Transductive. We summarize the results of transductive node classification in Table (a)a. Note that even we apply the sparse version implementation of GAT, it requires more than 64G memory on NELL dataset. Thus, the performance of GAT and AIR-GAT is not reported. From the tables, it is seen that GraphAIR achieves state-of-the-art performance over all datasets, which demonstrates the effectiveness of the proposed GraphAIR framework. SGC acquires comparable results to that of GCN, which corresponds to our conclusion in Proposition 1 that existing GCNs are not able to learn the nonlinearity of graph data sufficiently. For our proposed AIR-GCN, it outperforms its base model GCN by margins of 3.2%, 2.6%, 1.0%, and 2.5%. The same trends hold for AIR-GAT with its base model GAT as well. To sum up, the improvements demonstrate the effectiveness of modeling the non-linear distributions of nodes.

In addition, another important observation is that, both AIR-GAT and AIR-GCN outperform the complex non-linear opponents such as GIN. Although MLPs are able to asymptotically approximate any complicated and non-linear functions theoretically, they tend to converge to undesired local minima in practice [22]. The experimental results prove the rationality of explicitly introducing neighborhood interaction.

Inductive. The results of inductive learning are shown in Table (b)b. AIR-SAGE-mean outperforms its base model SAGE-mean by 1.8%. Besides, we can clearly observe that AIR-GAT achieves the best performance. It is worth noting that the previous state-of-the-art method has already reached pretty high performance and the proposed AIR-GAT still acquires the improvement of 1.3% over the vanilla GAT. Besides, it is suggested that the proposed GraphAIR framework is also generalizable for multiple graphs.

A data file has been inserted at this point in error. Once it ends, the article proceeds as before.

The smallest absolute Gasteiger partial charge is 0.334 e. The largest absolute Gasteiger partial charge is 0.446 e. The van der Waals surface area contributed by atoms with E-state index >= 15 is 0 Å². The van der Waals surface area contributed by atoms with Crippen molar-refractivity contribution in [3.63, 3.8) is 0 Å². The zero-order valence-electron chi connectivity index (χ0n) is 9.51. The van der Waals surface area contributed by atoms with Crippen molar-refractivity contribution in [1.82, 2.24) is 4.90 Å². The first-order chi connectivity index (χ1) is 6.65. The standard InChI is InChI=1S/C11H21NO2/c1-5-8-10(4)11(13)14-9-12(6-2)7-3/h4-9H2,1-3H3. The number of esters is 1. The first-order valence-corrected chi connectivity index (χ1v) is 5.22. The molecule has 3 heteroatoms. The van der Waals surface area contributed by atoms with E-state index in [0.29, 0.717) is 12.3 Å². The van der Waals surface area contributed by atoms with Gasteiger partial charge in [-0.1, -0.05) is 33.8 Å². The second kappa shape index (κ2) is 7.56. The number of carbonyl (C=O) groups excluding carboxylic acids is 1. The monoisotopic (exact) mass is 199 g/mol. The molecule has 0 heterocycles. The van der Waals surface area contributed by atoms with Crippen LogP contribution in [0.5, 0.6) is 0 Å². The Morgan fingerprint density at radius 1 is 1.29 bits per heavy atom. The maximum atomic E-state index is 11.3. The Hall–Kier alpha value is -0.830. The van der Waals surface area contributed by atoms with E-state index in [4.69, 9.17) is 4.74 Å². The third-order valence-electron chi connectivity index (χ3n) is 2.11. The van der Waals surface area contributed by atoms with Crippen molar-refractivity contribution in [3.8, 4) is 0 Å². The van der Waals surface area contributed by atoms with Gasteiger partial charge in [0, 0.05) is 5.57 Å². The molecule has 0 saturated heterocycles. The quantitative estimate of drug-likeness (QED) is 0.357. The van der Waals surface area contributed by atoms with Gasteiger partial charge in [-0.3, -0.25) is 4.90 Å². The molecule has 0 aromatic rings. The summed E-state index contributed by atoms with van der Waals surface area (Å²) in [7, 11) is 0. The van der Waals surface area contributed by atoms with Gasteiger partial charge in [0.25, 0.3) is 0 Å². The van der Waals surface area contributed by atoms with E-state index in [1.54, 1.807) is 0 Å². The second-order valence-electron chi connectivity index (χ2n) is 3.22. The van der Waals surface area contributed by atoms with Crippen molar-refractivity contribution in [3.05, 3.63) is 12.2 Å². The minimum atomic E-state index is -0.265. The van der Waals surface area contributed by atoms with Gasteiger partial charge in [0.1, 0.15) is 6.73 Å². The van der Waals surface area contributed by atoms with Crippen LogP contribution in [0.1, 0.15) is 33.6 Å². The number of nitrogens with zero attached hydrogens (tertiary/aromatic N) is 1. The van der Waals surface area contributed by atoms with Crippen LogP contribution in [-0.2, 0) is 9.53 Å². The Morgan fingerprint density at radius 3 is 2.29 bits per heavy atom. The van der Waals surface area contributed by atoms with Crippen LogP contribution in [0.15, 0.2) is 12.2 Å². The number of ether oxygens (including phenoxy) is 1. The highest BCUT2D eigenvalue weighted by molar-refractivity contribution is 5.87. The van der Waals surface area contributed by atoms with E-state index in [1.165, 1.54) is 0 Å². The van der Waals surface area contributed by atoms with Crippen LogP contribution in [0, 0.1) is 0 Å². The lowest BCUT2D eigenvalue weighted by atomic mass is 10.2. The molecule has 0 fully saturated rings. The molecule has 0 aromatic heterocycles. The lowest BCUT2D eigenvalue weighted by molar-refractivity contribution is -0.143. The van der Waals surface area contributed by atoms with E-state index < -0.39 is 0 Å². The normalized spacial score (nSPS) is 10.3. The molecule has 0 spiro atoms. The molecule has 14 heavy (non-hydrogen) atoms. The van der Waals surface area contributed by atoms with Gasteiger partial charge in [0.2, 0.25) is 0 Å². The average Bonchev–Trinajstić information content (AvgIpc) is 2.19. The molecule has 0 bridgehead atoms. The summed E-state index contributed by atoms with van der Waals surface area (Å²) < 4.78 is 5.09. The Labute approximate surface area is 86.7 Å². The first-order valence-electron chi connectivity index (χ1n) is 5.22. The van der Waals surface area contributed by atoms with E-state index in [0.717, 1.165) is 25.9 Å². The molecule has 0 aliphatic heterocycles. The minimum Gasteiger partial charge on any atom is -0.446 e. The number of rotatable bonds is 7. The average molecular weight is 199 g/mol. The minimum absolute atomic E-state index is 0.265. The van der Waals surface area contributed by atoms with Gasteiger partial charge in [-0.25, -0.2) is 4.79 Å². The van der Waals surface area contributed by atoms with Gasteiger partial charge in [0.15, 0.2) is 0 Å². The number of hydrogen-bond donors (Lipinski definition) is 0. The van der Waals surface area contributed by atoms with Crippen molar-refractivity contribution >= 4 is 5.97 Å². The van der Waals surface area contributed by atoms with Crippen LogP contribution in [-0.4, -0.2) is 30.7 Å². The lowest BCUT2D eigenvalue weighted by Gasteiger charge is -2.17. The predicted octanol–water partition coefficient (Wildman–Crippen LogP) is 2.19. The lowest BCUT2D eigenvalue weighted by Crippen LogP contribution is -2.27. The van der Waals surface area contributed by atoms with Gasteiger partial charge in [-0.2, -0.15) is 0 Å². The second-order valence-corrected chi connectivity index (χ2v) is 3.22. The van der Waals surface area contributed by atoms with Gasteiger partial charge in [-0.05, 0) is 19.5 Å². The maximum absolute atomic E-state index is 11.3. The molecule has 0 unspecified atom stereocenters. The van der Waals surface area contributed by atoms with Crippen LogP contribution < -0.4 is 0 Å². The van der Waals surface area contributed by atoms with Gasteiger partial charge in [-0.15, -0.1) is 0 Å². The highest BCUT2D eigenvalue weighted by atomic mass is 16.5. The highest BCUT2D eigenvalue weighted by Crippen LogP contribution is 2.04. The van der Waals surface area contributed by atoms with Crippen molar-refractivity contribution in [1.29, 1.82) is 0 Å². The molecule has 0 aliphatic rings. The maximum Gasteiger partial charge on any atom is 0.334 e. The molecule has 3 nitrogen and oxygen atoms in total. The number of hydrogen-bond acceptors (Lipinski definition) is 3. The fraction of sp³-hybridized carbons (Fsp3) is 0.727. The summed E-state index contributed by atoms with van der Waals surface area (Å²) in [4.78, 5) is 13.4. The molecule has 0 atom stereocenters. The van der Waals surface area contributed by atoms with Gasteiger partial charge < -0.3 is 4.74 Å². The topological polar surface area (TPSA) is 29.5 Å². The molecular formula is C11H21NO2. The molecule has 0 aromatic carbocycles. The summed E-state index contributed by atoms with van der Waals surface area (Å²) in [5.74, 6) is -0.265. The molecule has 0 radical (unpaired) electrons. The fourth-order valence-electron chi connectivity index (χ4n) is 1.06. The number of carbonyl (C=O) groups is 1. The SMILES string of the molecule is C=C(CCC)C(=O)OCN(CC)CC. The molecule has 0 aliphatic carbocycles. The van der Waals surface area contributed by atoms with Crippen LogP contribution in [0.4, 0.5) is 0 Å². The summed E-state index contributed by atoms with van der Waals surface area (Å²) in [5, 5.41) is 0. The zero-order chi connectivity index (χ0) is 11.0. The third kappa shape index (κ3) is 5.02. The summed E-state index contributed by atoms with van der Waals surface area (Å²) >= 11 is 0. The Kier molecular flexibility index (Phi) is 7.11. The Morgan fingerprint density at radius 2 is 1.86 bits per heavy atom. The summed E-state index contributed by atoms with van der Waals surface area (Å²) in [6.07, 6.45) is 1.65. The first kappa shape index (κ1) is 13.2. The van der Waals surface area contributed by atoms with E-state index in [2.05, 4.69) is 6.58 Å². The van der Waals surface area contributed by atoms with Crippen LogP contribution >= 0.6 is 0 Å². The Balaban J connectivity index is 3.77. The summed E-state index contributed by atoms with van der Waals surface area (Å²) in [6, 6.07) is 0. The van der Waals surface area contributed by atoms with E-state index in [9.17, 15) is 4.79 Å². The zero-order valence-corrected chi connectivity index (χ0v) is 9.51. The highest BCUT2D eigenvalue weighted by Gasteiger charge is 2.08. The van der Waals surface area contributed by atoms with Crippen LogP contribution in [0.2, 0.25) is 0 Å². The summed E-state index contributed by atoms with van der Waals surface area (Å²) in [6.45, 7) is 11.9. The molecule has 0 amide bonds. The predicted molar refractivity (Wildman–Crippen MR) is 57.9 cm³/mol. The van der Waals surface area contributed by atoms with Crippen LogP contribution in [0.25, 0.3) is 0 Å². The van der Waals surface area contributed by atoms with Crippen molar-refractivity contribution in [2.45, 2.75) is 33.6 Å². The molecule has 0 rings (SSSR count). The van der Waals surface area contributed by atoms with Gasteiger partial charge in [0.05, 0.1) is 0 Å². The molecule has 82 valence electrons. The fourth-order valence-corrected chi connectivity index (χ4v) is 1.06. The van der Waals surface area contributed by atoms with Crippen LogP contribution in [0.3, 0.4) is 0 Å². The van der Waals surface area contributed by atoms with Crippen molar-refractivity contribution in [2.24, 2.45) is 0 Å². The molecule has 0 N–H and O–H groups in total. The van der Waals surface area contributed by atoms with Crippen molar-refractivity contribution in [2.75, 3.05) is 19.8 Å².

4.3 Experiments on Link Prediction

In order to further verify our proposed framework is general for other graph representation learning tasks, we conduct experiments on link prediction additionally. We choose citation networks as benchmark datasets and compare against various state-of-the-art methods, including graph autoencoders (GAE) [14] and variational graph autoencoders (VGAE) [14], as well as other baseline algorithms, including SC [23] and DeepWalk [21]. We employ our GraphAIR framework on the basis of GAE, which constructs the graph autoencoder with GCNs. The resulting model is denoted by AIR-GAE.

We report the performance in terms of area under the ROC curve (AUC) based on the performance of 20 runs. The mean performance and standard error are presented in Table III. It is shown from the table that the proposed AIR-GAE outperforms its vanilla opponents GAE and VGAE, which once again verifies the necessity to incorporate the neighborhood interaction to neighborhood aggregation. Please note that previous state-of-the-art methods have already obtained high enough performance on the Pubmed dataset and our method AIR-GAE pushes the boundary with absolute improvements of 2.8%, achieving 99.2% in terms of AUC. Also, it can be observed that the proposed method obtains much more obvious improvements, compared with the performance of node classification. We suspect that this is primarily because models for the link prediction task usually employ pairwise decoders for calculating the probability of the link between two nodes. For example, GAE and VGAE assume the probability that there exists an edge between two nodes is proportional to the dot product of the embeddings of these two nodes. Therefore, our approach, which explicitly models the neighborhood interaction through the multiplication of the embeddings of two nodes, is inherently related to the link prediction task and obtains more improvements.